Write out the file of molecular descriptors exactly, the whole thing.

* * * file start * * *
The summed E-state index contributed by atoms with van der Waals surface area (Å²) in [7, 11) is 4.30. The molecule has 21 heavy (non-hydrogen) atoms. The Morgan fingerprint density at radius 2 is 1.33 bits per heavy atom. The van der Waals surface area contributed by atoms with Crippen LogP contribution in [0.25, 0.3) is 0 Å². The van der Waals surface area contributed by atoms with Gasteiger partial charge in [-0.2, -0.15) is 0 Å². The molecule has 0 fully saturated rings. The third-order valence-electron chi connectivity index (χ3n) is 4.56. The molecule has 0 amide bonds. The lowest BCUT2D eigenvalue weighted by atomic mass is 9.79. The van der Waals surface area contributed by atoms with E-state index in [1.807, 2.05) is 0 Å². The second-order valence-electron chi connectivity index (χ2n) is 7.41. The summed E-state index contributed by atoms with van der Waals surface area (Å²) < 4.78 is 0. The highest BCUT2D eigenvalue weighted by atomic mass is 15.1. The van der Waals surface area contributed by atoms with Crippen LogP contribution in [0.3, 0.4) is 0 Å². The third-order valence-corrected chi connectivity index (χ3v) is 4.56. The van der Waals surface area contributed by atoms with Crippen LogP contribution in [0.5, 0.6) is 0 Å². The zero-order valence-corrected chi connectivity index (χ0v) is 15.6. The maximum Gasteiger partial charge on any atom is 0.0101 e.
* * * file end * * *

The summed E-state index contributed by atoms with van der Waals surface area (Å²) in [7, 11) is 4.30. The molecule has 21 heavy (non-hydrogen) atoms. The Morgan fingerprint density at radius 2 is 1.33 bits per heavy atom. The van der Waals surface area contributed by atoms with Crippen LogP contribution in [0.25, 0.3) is 0 Å². The van der Waals surface area contributed by atoms with Gasteiger partial charge in [-0.2, -0.15) is 0 Å². The molecule has 0 fully saturated rings. The third-order valence-electron chi connectivity index (χ3n) is 4.56. The molecule has 0 amide bonds. The lowest BCUT2D eigenvalue weighted by atomic mass is 9.79. The van der Waals surface area contributed by atoms with E-state index in [1.807, 2.05) is 0 Å². The second-order valence-electron chi connectivity index (χ2n) is 7.41. The summed E-state index contributed by atoms with van der Waals surface area (Å²) < 4.78 is 0. The highest BCUT2D eigenvalue weighted by atomic mass is 15.1. The van der Waals surface area contributed by atoms with Crippen LogP contribution in [0.3, 0.4) is 0 Å². The third-order valence-corrected chi connectivity index (χ3v) is 4.56. The van der Waals surface area contributed by atoms with Crippen LogP contribution in [0.5, 0.6) is 0 Å². The zero-order valence-corrected chi connectivity index (χ0v) is 15.6. The maximum Gasteiger partial charge on any atom is 0.0101 e.